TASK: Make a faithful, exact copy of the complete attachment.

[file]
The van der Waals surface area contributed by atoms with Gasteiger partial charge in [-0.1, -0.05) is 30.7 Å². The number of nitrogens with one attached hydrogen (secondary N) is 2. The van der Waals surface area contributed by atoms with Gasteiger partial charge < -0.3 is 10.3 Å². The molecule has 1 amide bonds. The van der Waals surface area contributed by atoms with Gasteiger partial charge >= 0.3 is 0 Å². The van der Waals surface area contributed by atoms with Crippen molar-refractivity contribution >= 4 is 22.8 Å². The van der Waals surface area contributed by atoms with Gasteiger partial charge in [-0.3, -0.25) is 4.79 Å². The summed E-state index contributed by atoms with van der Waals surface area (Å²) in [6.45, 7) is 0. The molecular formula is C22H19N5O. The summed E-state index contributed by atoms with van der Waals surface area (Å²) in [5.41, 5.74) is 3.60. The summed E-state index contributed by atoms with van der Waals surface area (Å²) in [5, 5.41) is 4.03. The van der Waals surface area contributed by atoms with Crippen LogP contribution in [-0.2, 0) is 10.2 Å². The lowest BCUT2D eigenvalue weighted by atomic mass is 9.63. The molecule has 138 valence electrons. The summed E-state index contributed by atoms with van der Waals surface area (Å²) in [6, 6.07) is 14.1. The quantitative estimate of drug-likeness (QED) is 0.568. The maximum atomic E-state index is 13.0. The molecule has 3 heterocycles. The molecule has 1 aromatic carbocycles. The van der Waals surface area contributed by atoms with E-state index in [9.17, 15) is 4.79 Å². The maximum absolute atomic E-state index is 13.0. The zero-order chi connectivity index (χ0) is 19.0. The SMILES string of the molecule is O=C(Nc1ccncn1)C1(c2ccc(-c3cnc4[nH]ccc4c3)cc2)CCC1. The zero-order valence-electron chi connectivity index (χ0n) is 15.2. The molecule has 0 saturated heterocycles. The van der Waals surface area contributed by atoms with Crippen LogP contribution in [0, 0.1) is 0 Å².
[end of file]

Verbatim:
The van der Waals surface area contributed by atoms with Gasteiger partial charge in [-0.1, -0.05) is 30.7 Å². The number of nitrogens with one attached hydrogen (secondary N) is 2. The van der Waals surface area contributed by atoms with Gasteiger partial charge < -0.3 is 10.3 Å². The molecule has 1 amide bonds. The van der Waals surface area contributed by atoms with Gasteiger partial charge >= 0.3 is 0 Å². The van der Waals surface area contributed by atoms with Crippen molar-refractivity contribution >= 4 is 22.8 Å². The van der Waals surface area contributed by atoms with Gasteiger partial charge in [-0.3, -0.25) is 4.79 Å². The summed E-state index contributed by atoms with van der Waals surface area (Å²) in [6.45, 7) is 0. The molecular formula is C22H19N5O. The summed E-state index contributed by atoms with van der Waals surface area (Å²) in [5.41, 5.74) is 3.60. The summed E-state index contributed by atoms with van der Waals surface area (Å²) in [5, 5.41) is 4.03. The van der Waals surface area contributed by atoms with Crippen LogP contribution in [-0.2, 0) is 10.2 Å². The lowest BCUT2D eigenvalue weighted by atomic mass is 9.63. The molecule has 138 valence electrons. The summed E-state index contributed by atoms with van der Waals surface area (Å²) in [6, 6.07) is 14.1. The quantitative estimate of drug-likeness (QED) is 0.568. The maximum atomic E-state index is 13.0. The molecule has 3 heterocycles. The molecule has 1 aromatic carbocycles. The van der Waals surface area contributed by atoms with E-state index in [9.17, 15) is 4.79 Å². The maximum absolute atomic E-state index is 13.0. The zero-order chi connectivity index (χ0) is 19.0. The SMILES string of the molecule is O=C(Nc1ccncn1)C1(c2ccc(-c3cnc4[nH]ccc4c3)cc2)CCC1. The zero-order valence-electron chi connectivity index (χ0n) is 15.2. The molecule has 0 saturated heterocycles. The van der Waals surface area contributed by atoms with Crippen LogP contribution in [0, 0.1) is 0 Å².